There may be some war violence in Memorial Day, but this is clearly a film better suited for the Hallmark Channel than theatrical distribution. The saccharine storyline pushes the boundaries of emotional manipulation, all with the sole purpose of cinematically celebrating the holiday Memorial Day. The message along with the memorial is more than slightly muddled amidst the attempt to compare a grandfather’s experience in World War II with his grandson in
, leaving the film feeling both manipulative while uncertain about what it is trying to say. Iraq
James Cromwell is clearly the saving grace of the film as the aging grandfather who tells his grandson stories of wars past on Memorial Day in 1993. When grandson Kyle (Jonathan Bennett) grows up, he also becomes a soldier and has stories of his own to tell. It is not clear what the message is meant to be by connecting stories from a war now thought to be justified with one that still seems questionable to many. There is a little bit of action, but far more melodrama which appears to be attempting emotional manipulation with the story.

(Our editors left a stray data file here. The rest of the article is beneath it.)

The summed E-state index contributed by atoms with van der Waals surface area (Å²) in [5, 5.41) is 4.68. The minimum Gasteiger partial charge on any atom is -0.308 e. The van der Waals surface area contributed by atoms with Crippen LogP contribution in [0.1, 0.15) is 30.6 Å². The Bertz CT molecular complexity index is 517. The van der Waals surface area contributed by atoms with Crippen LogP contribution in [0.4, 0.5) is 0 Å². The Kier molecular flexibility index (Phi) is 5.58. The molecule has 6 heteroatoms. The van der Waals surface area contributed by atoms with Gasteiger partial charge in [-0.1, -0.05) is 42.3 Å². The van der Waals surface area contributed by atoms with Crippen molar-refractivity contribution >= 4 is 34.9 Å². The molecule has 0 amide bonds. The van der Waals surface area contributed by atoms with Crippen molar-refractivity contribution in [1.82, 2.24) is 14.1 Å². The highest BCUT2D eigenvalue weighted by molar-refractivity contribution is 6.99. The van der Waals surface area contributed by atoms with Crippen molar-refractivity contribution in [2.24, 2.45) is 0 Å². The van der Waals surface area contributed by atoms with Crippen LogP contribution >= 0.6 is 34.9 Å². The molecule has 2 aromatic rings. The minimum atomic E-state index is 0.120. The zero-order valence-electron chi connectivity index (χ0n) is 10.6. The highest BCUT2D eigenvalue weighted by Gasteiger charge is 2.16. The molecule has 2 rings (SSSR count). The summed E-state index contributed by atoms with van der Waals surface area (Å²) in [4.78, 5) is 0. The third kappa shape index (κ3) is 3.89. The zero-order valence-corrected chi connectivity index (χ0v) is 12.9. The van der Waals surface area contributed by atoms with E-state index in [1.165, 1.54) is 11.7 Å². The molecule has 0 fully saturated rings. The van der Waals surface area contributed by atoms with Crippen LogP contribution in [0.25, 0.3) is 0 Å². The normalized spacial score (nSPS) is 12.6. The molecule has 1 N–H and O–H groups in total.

First time director Sam Fischer is better known for his technical work with a camera, so the film is far better looking than anything else. The war images are realistic enough, when the bad CGI effects can be ignored. The biggest problem with the movie is the screenplay and many of the supporting actors. The Blu-ray includes an audio commentary with prime suspects for the film’s demise, including director Fischer and writer Maec Conklin. Cromwell also joins in the commentary, and the special features also include a behind-the-scenes featurette.